Hemodynamic factors including shear stress and pressure provide the stimuli for many acute and chronic changes in the vascular system and contribute to the initiation and progression of congenital heart diseases and acquired vascular diseases such as atherosclerosis and aneurysms. Furthermore, knowledge of hemodynamic variables is essential for properly assessing the severity of many vascular diseases and devising an appropriate therapeutic strategy.
While advances in cardiovascular imaging have provided unprecedented insight into vascular anatomy, noninvasive methods for quantifying physiologic variables are not as broadly applied, with the notable exceptions of phase contrast MRI and Doppler ultrasound. Yet, these imaging methods, no matter how advanced, can only provide data about the present state and do not provide a means to predict the outcome of an intervention or evaluate alternate prospective therapies. We have developed a computational framework for computing blood flow in anatomically relevant vascular anatomies with unprecedented realism. This framework includes methods for (i) creating subject-specific models of the vascular system from medical imaging data, (ii) specifying boundary conditions to account for the vasculature beyond the limits of imaging resolution, (iii) generating finite element meshes including anisotropy, adaptivity and boundary layers, (iv) assigning blood rheological and tissue mechanical properties, (v) simulating blood flow and vessel wall dynamics, and (vi) visualizing simulation results and extracting hemodynamic data. These methods have been applied to model blood flow and vessel wall dynamics in the aorta, the lower extremities, the cerebrovasculature, coronary and pulmonary arteries in children and adults. Such computational solutions of blood flow offer an opportunity to predict potential hemodynamic benefits of treatment strategies. An entirely new era in medicine could be created whereby doctors utilize simulation-based methods, initialized with patient-specific anatomic and physiologic data, to design improved treatments for individuals based on optimizing predicted outcomes. Furthermore, such methods have been applied to quantify hemodynamic conditions in animal models of human disease. Most recently, computational methods of blood flow and vessel wall dynamics have been coupled to growth and remodeling codes to simulate vascular adaptation in health and disease.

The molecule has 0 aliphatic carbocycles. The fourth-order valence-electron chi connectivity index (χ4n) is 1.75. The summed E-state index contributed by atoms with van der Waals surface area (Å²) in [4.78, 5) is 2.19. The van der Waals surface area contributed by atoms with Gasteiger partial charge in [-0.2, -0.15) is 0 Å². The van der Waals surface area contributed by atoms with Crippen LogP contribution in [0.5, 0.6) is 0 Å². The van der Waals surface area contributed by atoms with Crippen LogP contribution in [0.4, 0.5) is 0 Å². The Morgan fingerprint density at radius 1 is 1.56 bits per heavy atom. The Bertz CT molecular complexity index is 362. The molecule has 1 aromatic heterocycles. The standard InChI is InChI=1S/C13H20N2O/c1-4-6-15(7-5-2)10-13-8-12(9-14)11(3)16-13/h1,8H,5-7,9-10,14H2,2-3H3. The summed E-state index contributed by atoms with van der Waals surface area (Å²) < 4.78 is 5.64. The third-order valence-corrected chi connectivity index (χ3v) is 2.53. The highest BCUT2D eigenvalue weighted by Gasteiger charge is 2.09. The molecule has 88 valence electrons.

While significant progress in modeling blood flow and vessel wall dynamics has been made over the last decade, challenges remain. First, while three-dimensional anatomic data is readily available, physiologic (e.g. flow distribution, pressure, impedance spectra) and mechanical (e.g. vessel properties) input data are more difficult to obtain. Second, in vivo validation data is scarce and, as a result, theoretical methods development is greatly outpacing its experimental foundation. Third, state-of-the-art image-based modeling tools are only being used at a few elite research universities and institutions around the world due to the significant expertise required to produce meaningful results. Developing software systems for reliable patient-specific modeling of blood flow and vessel wall dynamics for biomedical researchers, clinicians and engineers who are not experts in biomedical computational science is a challenge for the future.